more live Apache In mIine. Good1 nIght,"
and1 the Colonel wenit to bed.
Howv Old Hie WVas.
SmIth II. Is a notorlous loker---one of
those queer fellowa wh'lo Joke every
where, In all company, and from force
or habIt. IIe was attending court In
answer to a subpoena, and wvas -(tiling
att the puibl table, lie began to chat
withi an a cquainttnce, who presently
"Sinith i howv0( old you ?''
"'If I live,'' replied Smiith, solnuly,
"till 'lie 30th of' next month, -I shall be
A lawyer, whto siat oppoiIte, hero
looked at 1h1m wIth ani expressBion of
suirpirise, but saidl nothinlg. The next
(lay Smithh wals called as a witness, and
al ter giving his niame anld residence,
was asked his age.
"iIft.y-three wais the prompt i.e.
"What " exclaimjed the lawyer.
"Did' I hear you say at thle hotel,
yesterday, that you would be sevenlty
(ole If' you lived unitil the.3.0th of' this
"Next month, sir I With thlat cor
r'e'tilon, I did say so.''
"A lId now~ youI swear that you are
but. Iil fty-th ree ?'"
"Yes, sir I"
"WVell, sir t tell us whlat kind of a
witness you are, any waty. Whlat do
you me10 in ?"'
"Why, I thuIs 4 you live Mtil tile
80th of negt month you may be a' hun
dlrot-becau~se sig, next month % is Fb.
(layS" i and hoii t see the 30th) of Fe'b..
ruary3 i exp~ect to be seventy-'oue 1''
TAhe Vour't, the batv, and the audience
all joined in the lau'gh, and4 Amith's
exaitia on waC proceeodod with,
Wayv is it il $ at the liotel the Anan
who goes is oat-dt the waitgr, atlh .tIte
smn who 'eally 'watta for himli tp qome
backt la ale tine gmat9
"Sliell In Life."
'I'here has recently returned to Baltimore
from Europe ta lady of high social standing,
whose Imarried life has been an unusual
mlxtnre of romance and unhappiess. Not
many years ago she was it helle in Baltimore
Society, and many it wooer paid homnage to
her beauty. Among her admirers were two
in par'ticulir-one a Baltimorean and a sol
dier, the other at Philadelphian, rich and
prominent. Both courted her assidulou1sly,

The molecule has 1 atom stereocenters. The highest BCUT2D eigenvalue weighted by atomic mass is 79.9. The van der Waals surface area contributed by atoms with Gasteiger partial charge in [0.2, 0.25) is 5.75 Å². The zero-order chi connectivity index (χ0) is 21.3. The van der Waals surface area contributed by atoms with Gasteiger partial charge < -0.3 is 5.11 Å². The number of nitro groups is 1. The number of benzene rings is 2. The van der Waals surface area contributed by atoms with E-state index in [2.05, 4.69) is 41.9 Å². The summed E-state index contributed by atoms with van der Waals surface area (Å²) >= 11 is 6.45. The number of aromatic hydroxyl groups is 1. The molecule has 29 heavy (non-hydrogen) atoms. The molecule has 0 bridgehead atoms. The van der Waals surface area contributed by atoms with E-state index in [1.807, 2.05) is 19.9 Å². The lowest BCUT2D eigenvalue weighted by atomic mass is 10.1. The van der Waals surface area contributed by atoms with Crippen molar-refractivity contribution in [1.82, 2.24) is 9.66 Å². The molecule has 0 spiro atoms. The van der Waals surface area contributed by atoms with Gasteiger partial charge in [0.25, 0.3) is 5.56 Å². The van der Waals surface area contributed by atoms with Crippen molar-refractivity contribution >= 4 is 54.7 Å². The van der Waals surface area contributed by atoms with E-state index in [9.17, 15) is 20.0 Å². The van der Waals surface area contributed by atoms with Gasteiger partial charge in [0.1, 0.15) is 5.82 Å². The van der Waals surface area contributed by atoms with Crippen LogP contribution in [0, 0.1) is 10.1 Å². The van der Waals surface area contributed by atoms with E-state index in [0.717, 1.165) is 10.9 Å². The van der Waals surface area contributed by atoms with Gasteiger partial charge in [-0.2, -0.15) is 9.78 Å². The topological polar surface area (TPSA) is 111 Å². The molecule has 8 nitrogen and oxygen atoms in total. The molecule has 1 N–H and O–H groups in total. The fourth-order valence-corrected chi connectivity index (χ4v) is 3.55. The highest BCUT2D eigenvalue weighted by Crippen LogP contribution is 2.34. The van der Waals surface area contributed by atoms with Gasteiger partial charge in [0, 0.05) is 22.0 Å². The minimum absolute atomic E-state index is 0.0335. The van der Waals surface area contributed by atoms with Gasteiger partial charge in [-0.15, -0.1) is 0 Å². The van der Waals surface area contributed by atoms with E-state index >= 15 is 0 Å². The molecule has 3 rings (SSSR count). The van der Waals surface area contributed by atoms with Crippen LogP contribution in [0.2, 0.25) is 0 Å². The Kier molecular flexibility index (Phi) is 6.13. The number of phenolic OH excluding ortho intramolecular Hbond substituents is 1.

and at length she decided between them
and chose the I3althinoreanu for her husband.
The marriage was celebrated wit hi great,
splendor, and was one of the fashionable
events of the time. The gay belle became
a devoted wife and uimother. ILess than two
years ago the husband died, leaving his wife
with four children. I Her grief was intense,
and when, a short time ifterwarl, one of
the children died, she thought her loss
greater than she could hear. Now the diitl t
carded lover appears in the midst of her
grief and renews his suit., but she refuses to
listen to him. At the opening of another
year she is found watching by the siek hccd
of her youngeat child, when the rejected
suitor again appears and oilers his comfort,
his aid and his heart. She was driven by
necessity to necept his aid, and after the
funeral of heryoungest child she mnarriel him.
Together they sailed at once for Europ
hui hardly had the ship left the wlnrf wlt,
she found that the man she had married
was it jealous tyrant. Ier every net was
mtisconstrued by him into an iInpropriety.
Iis treatment of her was shameful, and the
remembrance of that. voyage will always
remain horrillle in her mind. When they
reached the Continent his tyrinny cont inue't
-and as a htst resort, she confided her
troubles to a partl' of Balt imore friends that
she met. With them she found a place of
refuge. foon after she returned to 13alti
more withl her new found triends, leaving
her jelous husband on the other side of the
wiat er. She is now living in retirement
among those who will see that, she never
suffers again at the hands of the m who
was so kind whent a wooer, bu so tyranini
cal wheti a husband. -
"Change a fIve'
The question was asked by an eiger, red
haired inu who had lrushet in fromn the
street without, a hat, and seemed soinewhtt
out of. breat t.
"Is it a five?" inquired 111e ('ishier Ian
guidly, ar'ousing fromu a dioz(. -"Cer ~'itinhy
it is," exclaimed lie with the sandy locks;